I already had a set of this RAM lying around, so ordered two more kits for a total of 48GB (6 x 8GB modules). 24GB is the official maximum supported RAM for the X58 chipset, but after reading online about some success stories with 48GB I thought it was worth a shot. Popped the modules in my Gigabyte GA-X58A-UD3R Rev 2.0 and can confirm it runs as sweet as a nut. OS X Yosemite recognises the full 48GB and all 6 modules correctly, with no issues reported so far.
A nice quick win, a rarity so it seams for Hackintosh builds 😛
After many years of running the Chameleon boot loader, the time has come to climb Hackintosh ‘Everest’ and make the transition from Chameleon to using the Clover project boot loader. Like Chameleon Clover is a boot loader that allows Mac OS X to run on non-Apple hardware, however it is meant to bring numerous benefits and fixes over the former solution.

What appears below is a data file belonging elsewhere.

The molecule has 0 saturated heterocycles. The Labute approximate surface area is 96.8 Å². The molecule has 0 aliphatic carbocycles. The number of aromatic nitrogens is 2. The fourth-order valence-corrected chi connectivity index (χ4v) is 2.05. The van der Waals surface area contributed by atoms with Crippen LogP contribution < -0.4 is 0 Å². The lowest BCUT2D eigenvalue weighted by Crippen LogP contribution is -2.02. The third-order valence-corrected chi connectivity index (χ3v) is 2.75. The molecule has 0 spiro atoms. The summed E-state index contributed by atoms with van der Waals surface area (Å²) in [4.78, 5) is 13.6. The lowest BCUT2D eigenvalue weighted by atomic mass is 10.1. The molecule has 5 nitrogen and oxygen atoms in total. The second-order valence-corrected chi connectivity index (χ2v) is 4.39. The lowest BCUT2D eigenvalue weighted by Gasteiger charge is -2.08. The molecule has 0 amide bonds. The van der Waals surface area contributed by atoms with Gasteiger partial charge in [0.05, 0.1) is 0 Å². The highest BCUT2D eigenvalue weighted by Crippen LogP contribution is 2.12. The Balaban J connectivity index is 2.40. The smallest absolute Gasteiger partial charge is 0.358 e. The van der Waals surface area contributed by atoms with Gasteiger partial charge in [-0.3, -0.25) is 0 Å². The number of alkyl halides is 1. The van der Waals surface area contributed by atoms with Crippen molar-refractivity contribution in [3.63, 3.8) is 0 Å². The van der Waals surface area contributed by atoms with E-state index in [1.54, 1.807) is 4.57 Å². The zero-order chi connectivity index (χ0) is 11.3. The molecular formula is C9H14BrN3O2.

From reading forums online and after several previously failed attempts I don’t expect this to be an easy task, but this time I am determined to get it working.
Clover is labeled as real EFI and Vanilla than Chameleon. Apple for one reason or enough has recently spruced up their security and services that used to run fine; like iMessage, no longer work. More commonly sleep has historical always been a sore spot for Hackintosh’s. Clover claims to alleviate most of these issues, only time and effort will tell.
Disable USB 3.0 controller in BIOS
The installation kept freezing upon launch in Clover, after some reading I realised it was linked to the USB 3.0 controller. After disabling the USB 3.0 controller installation proceeded without issue. I will re-enable support at a later date and see if the controller still causes problems.
After a lot of reading online and testing different configurations I managed to get a working system booted, but my experience wasn’t as straight forward compared to other peoples from what I can tell.
I followed steps 1 to 3 from TonyMac’s guide clover guide. I then created a UniBeast USB in order to boot the freshly installed system, as for the life of me I could not get the system to boot using a USB installed with Clover. Once booted into the system I downloaded the latest version of Clover and began the installation process, which is similar to step 4 from TonyMac’s guide.